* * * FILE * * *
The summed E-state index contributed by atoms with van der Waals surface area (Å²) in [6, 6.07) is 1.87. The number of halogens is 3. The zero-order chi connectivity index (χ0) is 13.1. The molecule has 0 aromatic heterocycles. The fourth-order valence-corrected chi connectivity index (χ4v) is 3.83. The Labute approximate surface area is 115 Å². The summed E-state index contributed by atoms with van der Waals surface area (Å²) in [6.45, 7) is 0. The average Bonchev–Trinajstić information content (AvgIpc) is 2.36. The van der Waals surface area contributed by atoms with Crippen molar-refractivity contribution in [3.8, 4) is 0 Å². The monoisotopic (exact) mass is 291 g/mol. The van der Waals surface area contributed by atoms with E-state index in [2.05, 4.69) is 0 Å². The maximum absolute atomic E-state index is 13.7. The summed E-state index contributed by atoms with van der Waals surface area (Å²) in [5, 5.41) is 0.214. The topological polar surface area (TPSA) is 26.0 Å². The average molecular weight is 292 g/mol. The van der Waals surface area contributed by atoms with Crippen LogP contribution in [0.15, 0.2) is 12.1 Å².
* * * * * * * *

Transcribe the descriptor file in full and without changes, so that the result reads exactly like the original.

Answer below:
The summed E-state index contributed by atoms with van der Waals surface area (Å²) in [6, 6.07) is 1.87. The number of halogens is 3. The zero-order chi connectivity index (χ0) is 13.1. The molecule has 0 aromatic heterocycles. The fourth-order valence-corrected chi connectivity index (χ4v) is 3.83. The Labute approximate surface area is 115 Å². The summed E-state index contributed by atoms with van der Waals surface area (Å²) in [6.45, 7) is 0. The average Bonchev–Trinajstić information content (AvgIpc) is 2.36. The van der Waals surface area contributed by atoms with Crippen molar-refractivity contribution in [3.8, 4) is 0 Å². The monoisotopic (exact) mass is 291 g/mol. The van der Waals surface area contributed by atoms with E-state index in [2.05, 4.69) is 0 Å². The maximum absolute atomic E-state index is 13.7. The summed E-state index contributed by atoms with van der Waals surface area (Å²) in [5, 5.41) is 0.214. The topological polar surface area (TPSA) is 26.0 Å². The average molecular weight is 292 g/mol. The van der Waals surface area contributed by atoms with Crippen LogP contribution in [0.15, 0.2) is 12.1 Å².